Forest & Bird Marine Conservation Advocate Katrina Goddard said: “It is great that the government is moving on shark finning but any policy can’t cut corners. Let’s do this once and let’s do this right.”
The New Zealand Shark Alliance is a group of organisations and scientists working together to ban shark finning in New Zealand waters and to protect sharks. It includes Forest & Bird, Greenpeace, Sea Shepherd, WWF, Shark Fin Free Auckland, Our Seas Our Future, ECO, White Shark Conservation Trust, New Zealand Underwater, The ITM Fishing Show, Kelly Tarlton's Sealife Aquarium and Earthrace.
Ban on shark finning important step but too slow for blue sharks
Environmental groups have welcomed new laws to ban shark finning in New Zealand waters but are disappointed it will be almost three years before they take full effect.
Today the Government announced killing sharks just for their fins and dumping the bodies at sea will be illegal by October 2016.
“This is great news for the tens of thousands of Kiwis who have been calling for a ban on shark finning,” says Karli Thomas New Zealand Shark Alliance spokesperson and Greenpeace Oceans Campaigner.
“However, thousands of blue sharks, which are the species most often caught just for their fins in New Zealand waters, may be killed just for their fins before the law is in place. Most blue sharks are caught as bycatch and pulled into the boats alive. Many could be released unharmed. To continue finning blue sharks is a senseless waste and there are no excuses for a delay of almost three years.”
Globally around 270,000 sharks are killed every day and the trade in shark fins is driving much of this slaughter. This is causing a serious decline in the world's shark populations, and many species are under threat.
The new laws mean New Zealand will join around 100 countries and states, including Australia, the EU and US, to ban shark finning but the NZSA says the government needs to make sure it has closed all loopholes.
“The best international standards require highly migratory sharks to be brought back to shore in one piece. This is the most effective way to make sure fishers comply with the finning ban as they can’t hide any evidence of shark finning at sea,” says Thomas.
“While Conservation Minister Nick Smith has indicated sharks will need to be landed whole that commitment needs to be made public.”
New Zealand is among the world's top 10 nations for killing and exporting sharks and a major exporter of shark fins to Hong Kong. Recently we have also become the biggest exporter of dried shark fins to the United States.
“This announcement is an important step. We urge New Zealand’s fishing industry to respond to the wishes of most kiwis and stop shark finning as soon as possible rather than until 2015 and 2016,” says Peter Hardstaff, Head of Campaigns at WWF-New Zealand.
The New Zealand Shark Alliance is a group of organisations and scientists working together to ban shark finning in New Zealand waters and to protect sharks. It includes Forest & Bird, Greenpeace, Sea Shepherd, WWF, Shark Fin Free Auckland, Our Seas Our Future, ECO, White Shark Conservation Trust, New Zealand Underwater, The ITM Fishing Show, Kelly Tarlton's Sealife Aquarium and Earthrace. Ends.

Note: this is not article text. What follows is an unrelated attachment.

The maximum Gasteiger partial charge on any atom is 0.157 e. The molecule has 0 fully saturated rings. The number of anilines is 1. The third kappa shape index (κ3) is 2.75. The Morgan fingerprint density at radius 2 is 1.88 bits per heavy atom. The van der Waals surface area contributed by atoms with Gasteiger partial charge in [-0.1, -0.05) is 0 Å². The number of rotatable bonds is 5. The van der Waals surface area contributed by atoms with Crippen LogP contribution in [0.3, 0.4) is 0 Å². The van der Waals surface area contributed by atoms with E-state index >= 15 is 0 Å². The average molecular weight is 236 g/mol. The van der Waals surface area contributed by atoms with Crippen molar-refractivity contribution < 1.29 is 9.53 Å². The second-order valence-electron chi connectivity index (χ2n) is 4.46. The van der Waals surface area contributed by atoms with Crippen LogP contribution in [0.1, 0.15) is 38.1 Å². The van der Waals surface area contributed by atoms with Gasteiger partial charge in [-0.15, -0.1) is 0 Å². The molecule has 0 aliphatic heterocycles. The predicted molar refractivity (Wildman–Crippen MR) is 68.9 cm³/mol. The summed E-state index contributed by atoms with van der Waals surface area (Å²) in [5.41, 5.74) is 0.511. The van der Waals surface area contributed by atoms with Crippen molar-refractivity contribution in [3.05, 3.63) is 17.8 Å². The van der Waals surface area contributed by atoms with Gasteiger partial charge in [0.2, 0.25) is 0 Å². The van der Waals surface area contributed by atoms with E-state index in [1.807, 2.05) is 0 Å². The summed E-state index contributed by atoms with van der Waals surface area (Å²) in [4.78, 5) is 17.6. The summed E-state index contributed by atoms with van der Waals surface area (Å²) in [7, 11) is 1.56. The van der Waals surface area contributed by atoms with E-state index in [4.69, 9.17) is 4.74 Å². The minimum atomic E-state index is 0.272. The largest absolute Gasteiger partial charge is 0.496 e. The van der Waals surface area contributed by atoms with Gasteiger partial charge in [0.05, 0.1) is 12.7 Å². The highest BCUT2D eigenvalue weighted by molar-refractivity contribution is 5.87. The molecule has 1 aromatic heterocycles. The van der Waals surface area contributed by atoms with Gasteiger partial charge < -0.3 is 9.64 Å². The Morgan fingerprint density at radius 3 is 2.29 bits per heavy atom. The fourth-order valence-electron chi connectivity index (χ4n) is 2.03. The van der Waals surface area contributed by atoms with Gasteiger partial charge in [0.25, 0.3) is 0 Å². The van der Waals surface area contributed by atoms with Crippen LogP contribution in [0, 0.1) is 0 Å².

SAY NO TO SHARK FINNING IN NEW ZEALAND
*** NOTE, the first submission finished 8th December 2013. Please see top of page for the second submission June 2014
Cutting fins off live sharks is already illegal in NZ but the senseless and wasteful practice of killing sharks just for their fins and then dumping their bodies back in the sea is not.
New Zealand needs to join close to 100 countries and states around the world (including Australia, the EU and US) that have already banned shark finning.
On the 10th November the NZ Government released a proposal that would see shark finning made illegal within three years. This is a step in the right direction and shows how public pressure is working - but at this stage it's just a proposal, and even if it's adopted sharks could still be finned and dumped in NZ until 2016.
Use this form (sorry finished on the 8th December!) to make an official submission and tell the Government you support the ban on shark finning in NZ waters, that it must follow best international standards* and that you want it implemented right away.
*The Convention on Migratory Species advises that legislation should require sharks be brought ashore whole, with their fins still naturally attached.
MPI Factsheet and background info can be found here
MAKE YOUR EASY ONLINE SUBMISSION HERE (sorry finished on 8th December!)
Note, all submissions must be received by MPI by Sunday 8th December 2013
Or if you wish to write you own submission see below:
Rather than use our online submission template you may instead wish to write your own. Here is some more information on how to create and submit your own personalised submission: NZSA submission guide 2013 Once written you can email or post to The Ministry for Primary Industries (MPI)
Email: NPOA-Sharks@mpi.govt.nz Post to:
Ministry for Primary Industries
P O Box 2526
making some lovely fins out of cardboard (any shape, size, colour, with or without text....go crazy!) and send or drop off to us at NZSA!
We'll be delivering them all to parliament steps. Check out a current selection from our Fin Gallery.
Download our great NZSA poster!
Shark mural in Wellington - corner of Cable and Chaffers St - by BMD